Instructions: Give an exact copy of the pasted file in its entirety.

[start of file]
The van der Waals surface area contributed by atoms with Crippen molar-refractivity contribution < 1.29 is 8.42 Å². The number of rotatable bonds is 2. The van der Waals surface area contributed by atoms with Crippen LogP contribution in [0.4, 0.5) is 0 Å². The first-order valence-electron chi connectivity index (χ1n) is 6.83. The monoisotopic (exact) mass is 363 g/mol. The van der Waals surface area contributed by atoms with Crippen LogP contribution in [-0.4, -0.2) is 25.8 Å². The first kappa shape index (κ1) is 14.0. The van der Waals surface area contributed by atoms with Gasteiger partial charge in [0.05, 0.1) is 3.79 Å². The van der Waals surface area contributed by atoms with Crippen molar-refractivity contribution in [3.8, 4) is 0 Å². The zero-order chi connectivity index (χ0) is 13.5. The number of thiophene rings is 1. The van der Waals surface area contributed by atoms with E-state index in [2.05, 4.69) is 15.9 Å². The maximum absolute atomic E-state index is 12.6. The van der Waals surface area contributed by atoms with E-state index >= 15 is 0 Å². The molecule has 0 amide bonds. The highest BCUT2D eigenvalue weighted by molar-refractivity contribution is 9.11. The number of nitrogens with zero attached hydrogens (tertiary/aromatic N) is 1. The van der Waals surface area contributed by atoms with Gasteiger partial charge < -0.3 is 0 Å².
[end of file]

The van der Waals surface area contributed by atoms with Crippen molar-refractivity contribution < 1.29 is 8.42 Å². The number of rotatable bonds is 2. The van der Waals surface area contributed by atoms with Crippen LogP contribution in [0.4, 0.5) is 0 Å². The first-order valence-electron chi connectivity index (χ1n) is 6.83. The monoisotopic (exact) mass is 363 g/mol. The van der Waals surface area contributed by atoms with Crippen LogP contribution in [-0.4, -0.2) is 25.8 Å². The first kappa shape index (κ1) is 14.0. The van der Waals surface area contributed by atoms with Gasteiger partial charge in [0.05, 0.1) is 3.79 Å². The van der Waals surface area contributed by atoms with Crippen molar-refractivity contribution in [3.8, 4) is 0 Å². The zero-order chi connectivity index (χ0) is 13.5. The number of thiophene rings is 1. The van der Waals surface area contributed by atoms with E-state index in [2.05, 4.69) is 15.9 Å². The maximum absolute atomic E-state index is 12.6. The van der Waals surface area contributed by atoms with E-state index >= 15 is 0 Å². The molecule has 0 amide bonds. The highest BCUT2D eigenvalue weighted by molar-refractivity contribution is 9.11. The number of nitrogens with zero attached hydrogens (tertiary/aromatic N) is 1. The van der Waals surface area contributed by atoms with Gasteiger partial charge < -0.3 is 0 Å².